Updated on December 23 at 5:26 a.m. GMT+8: Added photos.
Tekken is regarded as one of the best fighting game franchises out there, revolutionizing the fighting game community (FGC) scene with its heavy-hitting combat and unique 3D system.
While the franchise has become a favorite for arcade goers and casual button mashers, many newcomers to Tekken esports may not fully understand the caster lingo behind its intense brawls.
Sure, you can tell Jin and Martial Law apart, but what exactly is a Rage Art and why is it so important?
To get you started, here are five terms that you’ll hear during any competitive Tekken tournament.
5 Tekken terms that you’ll probably encounter in every thrilling best-of-five match
The Hellsweep is a game term for any move that acts as a sweeping low-hit that is very tricky to read.
The term is usually related to the signature playstyle of Mishima characters like Kazuya and Devil Jin and their unique move, the Spinning Demon.
While the Hellsweep is synonymous with the Mishimas, many characters also have similar moves that mimic its style and combat properties. One example is Leroy Smith’s Twin Dragon Acceptance which has also been nicknamed the “pimp sweep”.
The Electric Wind God Fist (EWGF) is a Mishima-exclusive move that is akin to the Hadouken of the Street Fighter series. While it may not be as flashy as the signature fireball, the EWGF is lauded as a hard-to-execute move that only a few players can do on the fly.
To break it down, Mishima characters have a movement mechanic called a wave-dash (forward, rest, down, down-forward) that opens their move list to classic moves like the aforementioned Hellsweep and the EWGF.
The EWGF is actually a just-frame (within the time interval of 1-4 frames) variant of the Wind God Fist. Though the two have the same start-up frames (11), the Wind God Fist and EWGF vary significantly on block. The slower WGF is -10 frames on block (punishable) while the just-frame EWGF is +5 on block with a bigger pushback.
If you’re having trouble distinguishing between the two, the EWGF will always have an electric animation and lightning sound cue so keep an eye and ear out for that.
Tekken has been known to be the bare-knuckle fighting game that strays away from the use of projectiles and meter bars, but the game went through a fundamental change in Tekken 6.
Aside from the vastly improved graphics and the arrival of new characters, the game introduced a new Rage system. Characters can now enter Rage mode once their health bar goes below 25%, causing them to emit a red aura and deal more damage.
Improving on the mechanic in Tekken 7, the developers added two new options for accessible comeback damage: Rage Art and Rage Drive. Rage Art is an uninterruptible move that incites a time-stopping cinematic combo, while Rage Drive is a more fluid special move that launches the opponent during combat.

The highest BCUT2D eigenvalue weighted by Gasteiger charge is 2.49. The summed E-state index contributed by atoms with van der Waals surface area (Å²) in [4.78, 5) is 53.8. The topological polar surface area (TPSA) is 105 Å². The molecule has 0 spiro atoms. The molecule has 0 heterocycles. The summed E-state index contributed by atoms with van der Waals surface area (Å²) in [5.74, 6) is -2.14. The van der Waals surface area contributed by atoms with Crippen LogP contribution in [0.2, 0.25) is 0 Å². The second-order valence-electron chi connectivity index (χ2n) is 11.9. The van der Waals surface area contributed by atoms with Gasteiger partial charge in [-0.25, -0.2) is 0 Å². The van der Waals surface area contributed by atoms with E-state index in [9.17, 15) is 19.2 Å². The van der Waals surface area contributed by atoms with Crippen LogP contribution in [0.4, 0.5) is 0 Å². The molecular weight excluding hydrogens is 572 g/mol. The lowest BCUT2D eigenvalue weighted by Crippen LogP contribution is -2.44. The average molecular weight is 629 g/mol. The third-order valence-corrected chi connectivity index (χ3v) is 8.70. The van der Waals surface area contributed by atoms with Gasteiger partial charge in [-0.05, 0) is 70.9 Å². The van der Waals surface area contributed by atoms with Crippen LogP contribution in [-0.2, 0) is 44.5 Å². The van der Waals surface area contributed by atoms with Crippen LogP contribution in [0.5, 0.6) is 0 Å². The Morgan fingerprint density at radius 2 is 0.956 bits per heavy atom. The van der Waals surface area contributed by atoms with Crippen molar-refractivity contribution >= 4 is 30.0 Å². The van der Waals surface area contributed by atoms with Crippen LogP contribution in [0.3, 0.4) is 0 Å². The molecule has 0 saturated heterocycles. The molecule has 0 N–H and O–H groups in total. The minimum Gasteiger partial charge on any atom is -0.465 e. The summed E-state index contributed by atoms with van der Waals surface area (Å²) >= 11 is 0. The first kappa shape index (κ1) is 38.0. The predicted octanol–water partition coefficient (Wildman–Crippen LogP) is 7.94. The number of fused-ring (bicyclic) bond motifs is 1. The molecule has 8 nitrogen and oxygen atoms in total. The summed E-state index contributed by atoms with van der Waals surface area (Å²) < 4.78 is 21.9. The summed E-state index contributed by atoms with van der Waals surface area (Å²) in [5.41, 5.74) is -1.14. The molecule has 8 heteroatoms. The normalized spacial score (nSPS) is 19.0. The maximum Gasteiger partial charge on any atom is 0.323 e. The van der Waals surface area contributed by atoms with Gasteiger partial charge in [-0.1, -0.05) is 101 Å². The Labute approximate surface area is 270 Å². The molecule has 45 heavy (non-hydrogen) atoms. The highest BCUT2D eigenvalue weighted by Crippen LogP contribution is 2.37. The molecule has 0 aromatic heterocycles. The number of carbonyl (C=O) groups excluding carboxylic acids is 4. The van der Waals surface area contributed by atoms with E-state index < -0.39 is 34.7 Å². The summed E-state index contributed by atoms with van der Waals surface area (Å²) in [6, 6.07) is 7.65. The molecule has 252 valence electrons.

The new Rage moves initially angered fans since they gave inexperienced players an easy comeback, but the pro scene soon saw the rise of amazing and clutch Rage plays.
One iconic moment for the Rage system was at the 2017 Tekken World Tour Finals, in which Son “Qudans” Byeong-mun won a round against Choi “Saint” Jin-woo with a last-second Rage Art.
While it does sound like something from the Super Smash Bros. scene, Double Luigi is actually a quirky mondegreen stemming from the earlier moments of the Tekken community.
The phrase is commonly used in English-speaking communities for the final, equal-score round of a set, but it actually comes from a Japanese Tekken 5 tournament final in 2006.
When the two players reached the 2-2 scoreline in the final game, the commentator is heard saying “dabaru richi”, an old-school Japanese FGC term which roughly translates to final or winning round.
With no one to inform English audiences who watched the clip back in 2006, the misheard phrase has been passed down and immortalized as Double Luigi.
No Round Brown
The No Round Brown is a term used to explain when a player is able to win a game without conceding a single round (3-0), hence the “no round”.
The origins of No Round Brown lie in North America’s Tekken Tag Tournament 2 days. A local favorite by the name of Ricky “Pokchop” Walker popularized the No Round Brown by calling it before a game started, especially during his heated exhibitions with RealLaw.
While he may just be a charismatic player who likes to entertain his audience, many NA pros have correlated the term’s now-popular use with Pokchop’s larger-than-life antics.
Honorable mention: Dudu Brown
Since most of the terms we’ve mentioned have a communal origin, it’d be right to add a new word to the Tekken dictionary.
During the Tekken Online Challenge in 2020, the Australian Tekken community coined a term for a double no-round brown: a Dudu Brown.
After Aussie player DeeonGrey did the deed during the event’s grand final, casters Petro and Brownman stumbled into the term during a post-game discussion.
“I think it was,” said Petro. “Dudu Brown, maybe?”